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About the Think Tank for the Research of Islam and Muslims in Africa (RIMA)



To develop worldwide understanding of the African continent, its peoples, society, culture, economy, politics, environment, and more issues through the prism of Islam and Muslims in Africa and the Diaspora.   


The mission of the Think Tank for the Research of Islam and Muslims in Africa (RIMA) is to promote research on Islam in Africa as well as on Muslim countries and communities in Africa and the Diaspora in the past and the present; to achieve a better understanding of current issues affecting Islam and Muslims in Africa; and to provide vital information and material on the culture, economy, social issues, politics, law, environment, etc. within African Muslim countries and communities.

RIMA also wishes to collaborate with other think tanks, institutes, and research centers dealing with Islam and Muslims in Africa in organizing conferences, seminars, and workshops and in conducting joint research projects. In addition, RIMA wishes to be a home and platform for scholars specializing in these topics to conduct research and/or publish their products.   


Now, even more than before, radical Islam in Africa is on the rise. This fact is stressed not only by the recent developments in Algeria and Mali, but also by the ongoing activity of the Shabaab in Somalia, the Boko Haram in Nigeria, and Al-Qaeda Organization in the Islamic Maghreb in northwest Africa and the Sahel, which all have a huge impact on the neighboring countries.

Alongside the rise of radical Islam, religious cleavages between Muslims and Christians as well as between radical Muslims and Sufis, or between African Islam and Arab Islam, have become a major issue in almost all African countries, including in Angola, Swaziland and Namibia, where Islam reached only recently, as well as in Ethiopia, Kenya, Nigeria and elsewhere.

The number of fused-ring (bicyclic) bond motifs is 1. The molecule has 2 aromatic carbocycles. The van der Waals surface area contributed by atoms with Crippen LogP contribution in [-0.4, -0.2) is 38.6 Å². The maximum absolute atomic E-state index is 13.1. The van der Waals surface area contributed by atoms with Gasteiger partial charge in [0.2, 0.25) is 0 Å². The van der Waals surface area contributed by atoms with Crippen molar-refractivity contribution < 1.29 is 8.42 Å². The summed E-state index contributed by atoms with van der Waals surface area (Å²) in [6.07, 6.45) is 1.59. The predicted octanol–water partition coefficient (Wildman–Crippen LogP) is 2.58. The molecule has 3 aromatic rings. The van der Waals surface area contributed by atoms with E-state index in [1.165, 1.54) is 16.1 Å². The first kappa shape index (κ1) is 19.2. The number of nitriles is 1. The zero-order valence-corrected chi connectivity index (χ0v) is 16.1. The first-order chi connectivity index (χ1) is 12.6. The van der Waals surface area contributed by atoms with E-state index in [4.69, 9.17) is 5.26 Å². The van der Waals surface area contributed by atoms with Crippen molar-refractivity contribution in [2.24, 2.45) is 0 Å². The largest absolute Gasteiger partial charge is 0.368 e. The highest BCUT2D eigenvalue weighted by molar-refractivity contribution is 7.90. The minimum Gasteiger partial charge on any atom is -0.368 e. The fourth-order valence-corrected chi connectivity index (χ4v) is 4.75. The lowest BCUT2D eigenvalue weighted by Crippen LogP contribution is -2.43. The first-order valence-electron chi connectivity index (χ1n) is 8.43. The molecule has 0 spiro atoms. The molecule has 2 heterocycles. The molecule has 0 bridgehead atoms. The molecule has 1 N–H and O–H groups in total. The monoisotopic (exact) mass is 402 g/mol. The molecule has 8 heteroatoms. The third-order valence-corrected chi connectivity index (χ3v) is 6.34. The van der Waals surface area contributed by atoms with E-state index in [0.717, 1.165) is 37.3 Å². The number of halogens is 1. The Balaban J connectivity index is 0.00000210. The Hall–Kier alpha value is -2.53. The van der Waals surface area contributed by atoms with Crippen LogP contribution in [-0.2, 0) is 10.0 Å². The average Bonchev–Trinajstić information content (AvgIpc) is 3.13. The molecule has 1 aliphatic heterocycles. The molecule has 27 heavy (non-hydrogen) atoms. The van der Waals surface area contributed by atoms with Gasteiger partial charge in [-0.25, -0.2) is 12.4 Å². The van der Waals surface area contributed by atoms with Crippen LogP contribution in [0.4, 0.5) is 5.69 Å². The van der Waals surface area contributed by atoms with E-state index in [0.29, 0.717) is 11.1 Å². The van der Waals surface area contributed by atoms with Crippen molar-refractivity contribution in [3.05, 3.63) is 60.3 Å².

RIMA is the only think tank of its kind which is solely dedicated to Islam and Muslim countries and communities in Africa and the Diaspora.

RIMA is divided into three departments: academic and field research; analysis of current events; and supplying decision makers, businessmen, companies, and whoever else dealing with Africa throughout the world with consultancy services.

RIMA deals with current issues, such as radical Islamic groups active in Africa; the Arab influence and the spread of radical Islam in Africa; the activity of Islamic and Arab da’wah and charitable organizations originating in the Arabian Peninsula, in North Africa and in Sudan; the clashes between radical Muslims and Sufis; the Sufis in Africa; the relationship between Islam and Muslims in Africa and Islam and Muslims in the African Diaspora; Islam and Christianity in Africa; Shi’ites in Africa; the spread of Islam to predominant African Christian countries, such as Angola, Namibia, and Swaziland; Muslim countries and communities in Africa; the Ahmadiyyah in Africa; the relations between Arab countries and Africa; the relations between Turkey and Africa; the relations between Iran and Africa;  Islamic law and shari’ah law in Muslim countries, etc.

RIMA does not deal only with current issues but also with historical issues concerning Islam and Muslims in Africa, such as the spread of Islam in the continent; Sufi resistance movements against colonialism; the development of Sufi orders in Africa; Islam and slavery in Africa, etc.

RIMA also deals with issues of Islam and culture in Africa, such as Islam and sports in Africa; Islamic thought in Africa; women status and Islam; Islam and medicine in Africa; Islam and music, etc.

Moreover, RIMA is also engaged with issues affecting Africa in general and Muslim countries and communities in particular, such as climate change and conflict; environment and development; AIDS and health issues; youth; women status; human rights; refugees; etc.

The founder and director of the think tank is Dr Moshe Terdiman, who is an expert on Islam in Africa, has written a lot about this topic and was the director of the Islam in Africa Project within PRISM. Currently, he is also a research fellow in the Ezri Center for Iran & Persian Gulf Studies, University of Haifa.

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